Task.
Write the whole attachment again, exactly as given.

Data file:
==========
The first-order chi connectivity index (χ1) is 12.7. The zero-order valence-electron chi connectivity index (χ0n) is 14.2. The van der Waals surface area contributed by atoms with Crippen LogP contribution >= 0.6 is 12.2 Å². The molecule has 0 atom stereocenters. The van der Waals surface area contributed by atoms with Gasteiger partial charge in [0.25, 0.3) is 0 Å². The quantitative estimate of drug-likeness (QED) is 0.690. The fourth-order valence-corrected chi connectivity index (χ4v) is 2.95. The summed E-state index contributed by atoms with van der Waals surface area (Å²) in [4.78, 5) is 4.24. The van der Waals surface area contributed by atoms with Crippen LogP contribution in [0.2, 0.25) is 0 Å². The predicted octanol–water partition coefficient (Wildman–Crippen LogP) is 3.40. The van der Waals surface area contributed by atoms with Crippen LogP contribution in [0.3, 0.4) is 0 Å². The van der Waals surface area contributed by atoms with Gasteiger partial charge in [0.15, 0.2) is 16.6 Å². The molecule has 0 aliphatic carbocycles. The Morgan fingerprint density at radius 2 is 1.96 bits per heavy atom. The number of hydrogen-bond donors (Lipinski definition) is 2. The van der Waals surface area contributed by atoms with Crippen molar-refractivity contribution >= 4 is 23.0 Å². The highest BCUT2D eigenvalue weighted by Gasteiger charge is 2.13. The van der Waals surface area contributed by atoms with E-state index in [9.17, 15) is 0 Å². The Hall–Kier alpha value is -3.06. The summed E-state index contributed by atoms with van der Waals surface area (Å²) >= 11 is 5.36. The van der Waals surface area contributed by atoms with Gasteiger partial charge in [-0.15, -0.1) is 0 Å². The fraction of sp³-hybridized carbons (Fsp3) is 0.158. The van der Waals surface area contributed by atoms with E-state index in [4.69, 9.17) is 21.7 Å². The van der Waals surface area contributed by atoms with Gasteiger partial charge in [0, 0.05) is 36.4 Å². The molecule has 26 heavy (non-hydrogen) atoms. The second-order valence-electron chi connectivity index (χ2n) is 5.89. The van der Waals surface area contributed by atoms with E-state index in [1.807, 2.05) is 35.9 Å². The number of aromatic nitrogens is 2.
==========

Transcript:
The first-order chi connectivity index (χ1) is 12.7. The zero-order valence-electron chi connectivity index (χ0n) is 14.2. The van der Waals surface area contributed by atoms with Crippen LogP contribution >= 0.6 is 12.2 Å². The molecule has 0 atom stereocenters. The van der Waals surface area contributed by atoms with Gasteiger partial charge in [0.25, 0.3) is 0 Å². The quantitative estimate of drug-likeness (QED) is 0.690. The fourth-order valence-corrected chi connectivity index (χ4v) is 2.95. The summed E-state index contributed by atoms with van der Waals surface area (Å²) in [4.78, 5) is 4.24. The van der Waals surface area contributed by atoms with Crippen LogP contribution in [0.2, 0.25) is 0 Å². The predicted octanol–water partition coefficient (Wildman–Crippen LogP) is 3.40. The van der Waals surface area contributed by atoms with Crippen LogP contribution in [0.3, 0.4) is 0 Å². The van der Waals surface area contributed by atoms with Gasteiger partial charge in [0.15, 0.2) is 16.6 Å². The molecule has 0 aliphatic carbocycles. The Morgan fingerprint density at radius 2 is 1.96 bits per heavy atom. The number of hydrogen-bond donors (Lipinski definition) is 2. The van der Waals surface area contributed by atoms with Crippen molar-refractivity contribution >= 4 is 23.0 Å². The highest BCUT2D eigenvalue weighted by Gasteiger charge is 2.13. The van der Waals surface area contributed by atoms with E-state index in [9.17, 15) is 0 Å². The Hall–Kier alpha value is -3.06. The summed E-state index contributed by atoms with van der Waals surface area (Å²) >= 11 is 5.36. The van der Waals surface area contributed by atoms with Gasteiger partial charge in [-0.15, -0.1) is 0 Å². The fraction of sp³-hybridized carbons (Fsp3) is 0.158. The van der Waals surface area contributed by atoms with E-state index in [4.69, 9.17) is 21.7 Å². The van der Waals surface area contributed by atoms with Gasteiger partial charge in [0, 0.05) is 36.4 Å². The molecule has 26 heavy (non-hydrogen) atoms. The second-order valence-electron chi connectivity index (χ2n) is 5.89. The van der Waals surface area contributed by atoms with E-state index in [1.807, 2.05) is 35.9 Å². The number of aromatic nitrogens is 2.